I’m a songwriter, performer, producer, film composer, and visual artist. It’s quite the list and may or may not have you rolling your eyes right about now, but in today’s market, I think it’s important to be flexible with your skillset while still knowing your niche. Like I said before, I’ve always been painting or singing, so those two mediums I don’t really even think about, I just do. As my interest in music grew over the course of high school and my undergraduate career, I realized that I love the creative control and nitpicking that comes with studio production. I love completing a vision from start to finish, crafting it to be truly my own. That being said, I love collaborating with creatives who come from uniquely strong and different sonic backgrounds. This upcoming project, “If Only To Bleed Out The White Noise”, was co-produced with a good friend of mine, Daniel Loumpouridis. We had a lot of fun getting weird with sound. It’s always a pleasure working with him because of how willing he is to take risks. I think that’s what I look for most in a collaborator: risk taking.

I’m extremely proud of this upcoming EP, “If Only To Bleed Out The White Noise”, which is out February 14th, 2020. It’s my first project, and I couldn’t be more excited about the creative effort behind it. I just released the lead single, “Let Me”, along with a music video directed by my good friend Jessie Klearman and shot by the incredible Vivian He. We had such fun shooting that video, which I’m extremely appreciative for given that I’ve never been on an actual shoot like that before. The girls are warm, funny, creative, and smart, something that I also look for in collaborators. I’m proud of the work we did and the work that we’ve been doing for the upcoming single releases. You can find the music video on my YouTube channel, under Leila Sunier, “Let Me”.

I think what sets me apart from others is that I’m not interested in portraying a clear-cut image of what it means to be human in my music. And again, if we’re talking about what my goals are with my art, it’s to connect with people and to present what it is to be human. There is no inherent state of happy, no inherent state of sad. I’m interested in presenting the complexity and nuances of emotions, how they can conflict and rub up against one another. That range can be communicated sonically, texturally, lyrically, or really, any way you can imagine. When people hear my music, I want them to feel every spectrum of emotion they’ve ever felt and to not be ashamed of it.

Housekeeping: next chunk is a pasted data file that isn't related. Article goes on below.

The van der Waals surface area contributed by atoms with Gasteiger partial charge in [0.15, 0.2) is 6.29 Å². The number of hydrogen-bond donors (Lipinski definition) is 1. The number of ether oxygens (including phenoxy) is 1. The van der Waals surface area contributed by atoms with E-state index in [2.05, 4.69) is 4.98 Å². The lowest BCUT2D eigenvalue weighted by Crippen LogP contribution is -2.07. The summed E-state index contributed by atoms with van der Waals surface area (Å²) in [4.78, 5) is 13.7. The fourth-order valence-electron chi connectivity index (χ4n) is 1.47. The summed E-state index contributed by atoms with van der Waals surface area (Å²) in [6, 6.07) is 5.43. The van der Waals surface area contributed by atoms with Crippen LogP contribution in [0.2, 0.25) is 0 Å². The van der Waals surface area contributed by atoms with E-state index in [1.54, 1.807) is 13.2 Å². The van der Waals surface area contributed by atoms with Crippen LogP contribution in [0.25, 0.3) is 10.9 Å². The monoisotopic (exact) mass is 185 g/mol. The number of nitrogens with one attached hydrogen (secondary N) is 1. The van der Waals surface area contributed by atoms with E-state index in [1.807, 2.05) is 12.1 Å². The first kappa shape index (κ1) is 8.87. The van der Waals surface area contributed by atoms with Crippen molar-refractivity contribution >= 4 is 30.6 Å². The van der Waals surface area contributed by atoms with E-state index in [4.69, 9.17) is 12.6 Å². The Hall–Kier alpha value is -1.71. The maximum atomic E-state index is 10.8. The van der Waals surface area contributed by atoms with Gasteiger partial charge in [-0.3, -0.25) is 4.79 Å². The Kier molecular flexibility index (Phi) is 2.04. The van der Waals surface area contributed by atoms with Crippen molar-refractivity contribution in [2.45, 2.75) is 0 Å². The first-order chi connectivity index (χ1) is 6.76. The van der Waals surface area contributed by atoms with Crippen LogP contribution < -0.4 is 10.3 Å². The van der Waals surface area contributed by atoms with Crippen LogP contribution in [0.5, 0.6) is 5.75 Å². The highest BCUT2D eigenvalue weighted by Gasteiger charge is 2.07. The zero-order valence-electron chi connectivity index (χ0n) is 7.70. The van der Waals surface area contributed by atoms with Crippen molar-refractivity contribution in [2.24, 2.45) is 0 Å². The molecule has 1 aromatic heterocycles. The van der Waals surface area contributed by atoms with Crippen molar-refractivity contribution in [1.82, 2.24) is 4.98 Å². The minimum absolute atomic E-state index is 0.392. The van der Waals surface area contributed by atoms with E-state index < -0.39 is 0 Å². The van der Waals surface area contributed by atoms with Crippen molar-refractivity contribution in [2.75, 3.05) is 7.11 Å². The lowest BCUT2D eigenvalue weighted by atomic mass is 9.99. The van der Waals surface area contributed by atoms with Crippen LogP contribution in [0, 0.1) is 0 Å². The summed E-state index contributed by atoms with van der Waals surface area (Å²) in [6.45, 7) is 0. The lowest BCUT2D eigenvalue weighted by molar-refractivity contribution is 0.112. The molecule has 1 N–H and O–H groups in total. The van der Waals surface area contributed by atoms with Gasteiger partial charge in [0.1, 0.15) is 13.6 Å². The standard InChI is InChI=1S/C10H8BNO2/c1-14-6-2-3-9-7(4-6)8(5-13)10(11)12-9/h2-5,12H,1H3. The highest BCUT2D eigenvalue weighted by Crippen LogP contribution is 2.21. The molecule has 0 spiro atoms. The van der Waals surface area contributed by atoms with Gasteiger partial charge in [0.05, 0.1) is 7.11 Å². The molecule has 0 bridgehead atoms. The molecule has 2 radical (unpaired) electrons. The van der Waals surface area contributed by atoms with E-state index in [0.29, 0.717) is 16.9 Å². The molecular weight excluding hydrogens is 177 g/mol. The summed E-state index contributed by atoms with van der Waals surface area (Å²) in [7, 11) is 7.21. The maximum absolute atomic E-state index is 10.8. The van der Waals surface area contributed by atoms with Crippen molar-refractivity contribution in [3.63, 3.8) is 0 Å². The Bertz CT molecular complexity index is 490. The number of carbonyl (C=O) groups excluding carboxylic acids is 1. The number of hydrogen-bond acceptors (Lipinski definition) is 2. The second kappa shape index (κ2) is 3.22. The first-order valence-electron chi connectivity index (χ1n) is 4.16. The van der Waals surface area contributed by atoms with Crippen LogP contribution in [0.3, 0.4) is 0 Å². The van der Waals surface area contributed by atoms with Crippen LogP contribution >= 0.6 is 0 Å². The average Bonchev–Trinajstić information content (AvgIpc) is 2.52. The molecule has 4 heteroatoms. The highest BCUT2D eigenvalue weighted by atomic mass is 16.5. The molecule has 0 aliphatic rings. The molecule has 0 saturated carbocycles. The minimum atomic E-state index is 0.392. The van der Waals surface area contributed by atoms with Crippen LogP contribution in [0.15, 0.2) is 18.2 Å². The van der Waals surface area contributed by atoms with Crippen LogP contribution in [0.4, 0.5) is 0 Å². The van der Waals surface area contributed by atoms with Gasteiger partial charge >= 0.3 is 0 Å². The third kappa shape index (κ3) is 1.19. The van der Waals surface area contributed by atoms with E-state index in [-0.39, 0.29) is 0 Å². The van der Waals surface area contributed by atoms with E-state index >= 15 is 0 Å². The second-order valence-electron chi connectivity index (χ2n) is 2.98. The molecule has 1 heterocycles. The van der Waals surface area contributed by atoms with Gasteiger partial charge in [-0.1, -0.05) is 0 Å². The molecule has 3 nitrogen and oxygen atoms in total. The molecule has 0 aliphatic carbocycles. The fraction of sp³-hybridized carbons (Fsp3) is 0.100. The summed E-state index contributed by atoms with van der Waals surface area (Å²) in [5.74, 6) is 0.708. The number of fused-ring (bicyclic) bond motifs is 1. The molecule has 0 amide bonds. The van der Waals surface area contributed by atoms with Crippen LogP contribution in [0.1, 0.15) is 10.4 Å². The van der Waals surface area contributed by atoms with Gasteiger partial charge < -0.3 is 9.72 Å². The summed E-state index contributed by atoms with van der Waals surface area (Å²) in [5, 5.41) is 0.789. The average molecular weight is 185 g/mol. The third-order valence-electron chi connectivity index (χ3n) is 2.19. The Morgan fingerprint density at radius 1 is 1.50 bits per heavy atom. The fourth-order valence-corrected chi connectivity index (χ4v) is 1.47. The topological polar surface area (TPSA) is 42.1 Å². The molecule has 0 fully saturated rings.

What were you like growing up?
Shy. I was desperately shy and imaginative. I still am, sometimes to my benefit, sometimes to my chagrin. I think artists are inherently introverted, bottled up in their feelings. The power in that is if you’re able to take note of those feelings and turn it into art, then you’re never truly alone. At least that’s the optimist in me talking.

Interest wise, I’ve always been a cinephile. I don’t have the patience for TV unless it’s a short series with only one running season. I remember spending Friday nights in high school researching various cult films and consuming them ravenously. Movies that have stuck with me through the years include “Ben Hur”, “The Stalker”, “Withnail and I”, “Eternal Sunshine of The Spotless Mind”, and “Girl, Interrupted”. I love a good story and strong characters, meaning that I of course am not complete without my books. I was obsessed with Louisa May Alcott as a child, read all her works, and then quickly graduated to Sir Arthur Conan Doyle’s Sherlock Holmes. Currently, I’ve found myself drawn to the works of Sylvia Plath and Ayn Rand, as well as biographies of various cultural icons.

I’m also a girl who needs her mountains and increasingly so as I get older. That’s probably why I call Colorado home now, even though I reside in Los Angeles, simply because I can’t imagine life without them. I’m lucky enough to have had parents that taught their children the importance of actively seeking out nature and all its splendor, even though most of my life has been spent just outside a city. Things just make that much more sense when you’re up high on a mountain ridge, looking down at the world below, putting everything into perspective as to how small we really all are.

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Image Credit:

Michael Greenburg